And I want to go back to a point you made a moment before: he's not painting on unprimed canvas simply to break with tradition. He wants the paint to seep in and stay in the canvas itself, not to ride on its surface always. And so there was a specific quality that was achievable because the paint was in direct contact with the weave of the cloth.

And there's so many ways that we experience the paint here. We see areas where it did seep into the fabric. We see dots that look like splashes. We see other dots that have a feeling of a night sky. We see areas where the paint has pulled up and dried and cracked. We see areas where the paint is soft and atmospheric, areas where it's sharp and linear, where it's matte, areas where it's shiny. There's so much to explore when you go up close.

But then you can also pull back and you can see these long trails of paint. And you can imagine the artist moving around and rhythmically, with large arching motions, flinging that paint into the air and allowing gravity to pull it down. The surface of this painting then becomes of register of Pollock's movement through time and through space. It becomes a kind of stage. And in one sense, it's a shame that the painting is vertical hanging on the wall because it was made horizontally; he was over it. And sometimes when I walk up to a Pollock, I'll look at it from the side and tilt my head so I can look across it the way he saw it, more as an arena to act in than a canvas to look at it.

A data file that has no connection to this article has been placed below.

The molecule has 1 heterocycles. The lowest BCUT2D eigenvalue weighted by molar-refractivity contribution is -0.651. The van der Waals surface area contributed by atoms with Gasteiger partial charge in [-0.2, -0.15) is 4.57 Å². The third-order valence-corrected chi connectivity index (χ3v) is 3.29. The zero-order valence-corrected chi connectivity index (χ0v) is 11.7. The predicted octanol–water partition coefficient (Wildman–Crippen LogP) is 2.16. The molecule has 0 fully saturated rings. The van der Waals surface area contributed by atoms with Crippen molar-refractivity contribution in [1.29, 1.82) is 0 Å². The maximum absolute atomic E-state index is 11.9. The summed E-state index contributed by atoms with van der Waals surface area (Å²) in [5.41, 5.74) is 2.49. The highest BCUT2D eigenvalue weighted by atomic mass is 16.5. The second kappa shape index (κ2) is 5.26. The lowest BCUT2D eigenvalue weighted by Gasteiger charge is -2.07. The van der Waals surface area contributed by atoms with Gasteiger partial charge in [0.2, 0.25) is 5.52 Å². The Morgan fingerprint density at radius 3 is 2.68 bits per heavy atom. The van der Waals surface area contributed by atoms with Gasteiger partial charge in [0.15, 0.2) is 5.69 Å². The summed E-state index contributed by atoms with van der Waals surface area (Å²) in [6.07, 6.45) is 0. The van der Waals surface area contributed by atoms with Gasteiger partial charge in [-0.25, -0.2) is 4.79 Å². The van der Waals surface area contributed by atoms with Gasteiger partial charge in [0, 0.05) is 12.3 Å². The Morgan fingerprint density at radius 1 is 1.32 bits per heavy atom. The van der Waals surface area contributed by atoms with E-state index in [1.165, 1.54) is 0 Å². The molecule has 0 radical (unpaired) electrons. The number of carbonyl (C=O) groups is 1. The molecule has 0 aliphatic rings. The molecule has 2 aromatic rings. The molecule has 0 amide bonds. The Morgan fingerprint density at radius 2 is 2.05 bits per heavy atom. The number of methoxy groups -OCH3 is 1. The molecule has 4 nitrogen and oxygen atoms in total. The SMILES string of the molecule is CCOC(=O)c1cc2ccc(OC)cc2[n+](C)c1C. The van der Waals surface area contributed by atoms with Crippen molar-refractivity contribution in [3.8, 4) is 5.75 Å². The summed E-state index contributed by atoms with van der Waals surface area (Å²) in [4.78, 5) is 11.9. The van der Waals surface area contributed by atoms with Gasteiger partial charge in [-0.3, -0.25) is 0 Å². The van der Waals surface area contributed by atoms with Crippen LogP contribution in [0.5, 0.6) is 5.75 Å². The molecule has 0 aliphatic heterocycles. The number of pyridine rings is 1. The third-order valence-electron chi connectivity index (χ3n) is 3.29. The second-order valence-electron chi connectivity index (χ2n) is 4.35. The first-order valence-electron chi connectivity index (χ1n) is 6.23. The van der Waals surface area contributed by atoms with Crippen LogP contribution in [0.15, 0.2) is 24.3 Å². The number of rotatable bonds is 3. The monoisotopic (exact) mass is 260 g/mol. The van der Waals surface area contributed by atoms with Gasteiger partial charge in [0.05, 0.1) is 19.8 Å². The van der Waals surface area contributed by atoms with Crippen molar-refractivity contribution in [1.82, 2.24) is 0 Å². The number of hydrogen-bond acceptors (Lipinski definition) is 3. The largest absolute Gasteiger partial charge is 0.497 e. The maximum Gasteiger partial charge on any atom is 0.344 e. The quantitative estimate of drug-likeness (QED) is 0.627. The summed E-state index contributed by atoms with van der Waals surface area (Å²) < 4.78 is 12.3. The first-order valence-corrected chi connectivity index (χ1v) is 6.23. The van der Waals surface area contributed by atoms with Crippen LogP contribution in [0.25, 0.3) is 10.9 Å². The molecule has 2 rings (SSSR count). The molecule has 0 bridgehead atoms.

In contrast to the dynamic appearance of de Kooning’s art, Mark Rothko and Barnett Newman exemplify what is sometimes called the “color imagist” or “color field” style of abstract expressionism. These artists produced large-scale, non-objective imagery as well, but their work lacks the energetic intensity and gestural quality of action painting. Rothko’s mature paintings exemplify this tendency. His subtly rendered rectangles appear to float against their background. For artists like Rothko, these images were meant to encourage meditation and personal reflection. Adolph Gottlieb, writing with Rothko and Newman in 1943, explained, “We favor the simple expression of the complex thought.”